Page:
"It is earnestly contended by the respondent that the final decree is of no force whatever upon the right of the plaintiff in the property of the husband. In this we think the plaintiff [16 Cal. App. 2d 386] is mistaken. Where a defendant is served with a summons and complaint stating the facts upon which he is required to act, and he makes default, he is presumed to admit all the facts which are well pleaded in the complaint. The judgment which follows upon this sort of admission is, in contemplation of law, a complete adjudication of all the rights of the parties embraced in the prayer for relief and arising from the facts stated in the complaint, including the facts in his favor as well as those against him. The defendant here is presumed to have acceded to the proposition embraced in the complaint and to have consented that plaintiff should obtain the relief therein prayed for, upon the conditions and facts set forth in the complaint. The proceeding is equivalent to a statement by Brown to plaintiff that he did not object to a divorce for the cause alleged, based upon the theory that there was no community property existing at the time the action was begun. When judgment is rendered upon such a complaint and default, it becomes, in effect, a contract between the parties that the judgment shall be final with respect to everything properly embraced within the allegations of the complaint and in the prayer for relief. (1 Freeman on Judgments, sec. 330; Hoh v. Hoh, 84 Wis. 378 [54 N.W. 731].) Although the final decree is silent as to property, it nevertheless operates as an adjudication that at the time the action was begun there was no community property. (Thompson v. McKay, 41 Cal. 221, 227; Champion v. Wood, 79 Cal. 17 [12 Am.St.Rep. 126, 21 P. 534].)"

Assuming for the purposes of this case only the correctness of the Brown and Stone cases on the question of res judicata raised by appellant, still the judgment herein of the trial court must be affirmed. [1] As initially pointed out, the trial court in the instant case found that the parties effected a reconciliation after the entry of the interlocutory decree, and pursuant thereto cohabited together. When a reconciliation followed by cohabitation is thus effected, neither party is entitled to have a final decree of divorce entered. (McGuinness v. Superior Court, 196 Cal. 222 [237 P. 42, 40 A.L.R. 1110]; Tomb v. Tomb, 120 Cal. App. 438 [7 PaCal.2d 1104]; Chiarodit v. Chiarodit, 218 Cal. 147 [21 PaCal.2d 562]; Kronman v. Kronman, 129 Cal. App. 10 [18 PaCal.2d 712]; Lane v. Superior Court, 104 Cal. App. 340 [285 P. 860].) The effect of the [16 Cal. App. 2d 387] reconciliation is to avoid any contract made for the parties by an interlocutory decree with respect to property rights, and that such contract may be attacked collaterally has been directly held. (Kellett v. Kellett, 110 Cal. App. 691 [294 P. 755]; Gregg v. Manufacturers Bldg. Corp., 134 Cal. App. 147 [25 PaCal.2d 1014]; Lorraine v. Lorraine, 8 Cal. App. 2d 687 [48 PaCal.2d 48].) In the Brown case, supra, at page 7, the court, speaking to this point says:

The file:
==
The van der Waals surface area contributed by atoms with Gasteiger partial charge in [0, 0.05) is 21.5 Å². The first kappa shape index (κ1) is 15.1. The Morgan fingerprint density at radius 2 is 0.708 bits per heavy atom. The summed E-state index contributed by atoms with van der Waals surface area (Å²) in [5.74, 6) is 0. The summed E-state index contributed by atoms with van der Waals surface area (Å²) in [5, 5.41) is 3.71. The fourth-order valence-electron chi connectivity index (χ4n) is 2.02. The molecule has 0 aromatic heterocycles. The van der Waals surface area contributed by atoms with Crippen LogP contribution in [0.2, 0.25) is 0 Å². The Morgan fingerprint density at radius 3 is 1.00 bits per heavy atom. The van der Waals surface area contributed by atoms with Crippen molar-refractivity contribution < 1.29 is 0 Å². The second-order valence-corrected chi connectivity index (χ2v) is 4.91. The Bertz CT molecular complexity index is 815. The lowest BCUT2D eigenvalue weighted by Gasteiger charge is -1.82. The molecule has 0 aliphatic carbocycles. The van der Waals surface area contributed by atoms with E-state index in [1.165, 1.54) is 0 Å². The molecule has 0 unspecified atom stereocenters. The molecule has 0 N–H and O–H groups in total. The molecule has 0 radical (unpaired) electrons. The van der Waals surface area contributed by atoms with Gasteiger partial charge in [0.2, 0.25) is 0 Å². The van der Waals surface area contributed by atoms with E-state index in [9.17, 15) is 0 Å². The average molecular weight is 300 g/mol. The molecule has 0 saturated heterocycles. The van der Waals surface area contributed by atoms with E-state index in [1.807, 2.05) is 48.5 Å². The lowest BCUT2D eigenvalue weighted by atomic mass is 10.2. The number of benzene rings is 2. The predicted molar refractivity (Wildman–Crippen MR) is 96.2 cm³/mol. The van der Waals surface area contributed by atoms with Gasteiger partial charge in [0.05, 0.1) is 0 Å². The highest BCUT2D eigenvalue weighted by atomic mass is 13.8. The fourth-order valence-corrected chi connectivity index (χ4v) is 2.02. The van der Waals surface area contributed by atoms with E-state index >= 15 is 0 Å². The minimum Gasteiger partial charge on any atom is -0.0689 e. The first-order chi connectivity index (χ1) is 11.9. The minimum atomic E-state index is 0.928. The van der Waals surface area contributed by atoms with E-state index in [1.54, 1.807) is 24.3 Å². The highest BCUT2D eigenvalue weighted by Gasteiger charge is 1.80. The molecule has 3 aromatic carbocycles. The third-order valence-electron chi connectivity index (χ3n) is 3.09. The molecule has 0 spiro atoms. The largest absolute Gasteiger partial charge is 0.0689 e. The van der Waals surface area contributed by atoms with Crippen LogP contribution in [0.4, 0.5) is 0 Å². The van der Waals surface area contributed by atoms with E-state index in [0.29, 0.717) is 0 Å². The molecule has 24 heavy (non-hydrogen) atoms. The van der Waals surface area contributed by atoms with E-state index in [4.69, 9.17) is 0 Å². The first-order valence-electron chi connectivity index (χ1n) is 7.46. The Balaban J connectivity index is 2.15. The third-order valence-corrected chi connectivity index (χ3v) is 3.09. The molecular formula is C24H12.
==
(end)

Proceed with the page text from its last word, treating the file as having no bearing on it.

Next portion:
"With regard to the separation agreement made by Brown and wife in 1906, which purported to release her rights in the community and to declare subsequently acquired property the separate property of the person acquiring it, and which it is claimed bars the present action of plaintiff, we need only say that the findings declare that some four months after its execution the parties agreed to become and were reconciled, and they thenceforth for several months lived and cohabited together as husband and wife, and that in pursuance of the agreement to so live they further orally agreed to and did set aside and annul said agreement. This was an executed oral agreement and it was a sufficient cancellation of the previous written agreement of separation. (Civ. Code, sec. 1698; Pearsall v. Henry, 153 Cal. 314, 325 [95 P. 154, 159].) Furthermore, it has been said that the reconciliation coupled with cohabitation in pursuance thereof operates to avoid the agreement for separation. (Wells v. Stout, 9 Cal. 479, 498; Sargent v. Sargent, 106 Cal. 541, 546 [39 P. 931].) This, however, is not necessary to decide."

[2] Appellant attacks the finding of reconciliation on the ground that it is not supported by the evidence. In this regard the record shows that while the reconciliation did not last long (approximately ten days), the parties in good faith commenced to live together, did actually resume marital relations, intended to cancel the prior adjustment of property rights, and that appellant actually took steps to have the property rights of the parties restored to their pre-divorce status. Such evidence, in our opinion, is ample to support the finding of reconciliation.

The judgment is affirmed.

Houser, P. J., and Doran, J., concurred.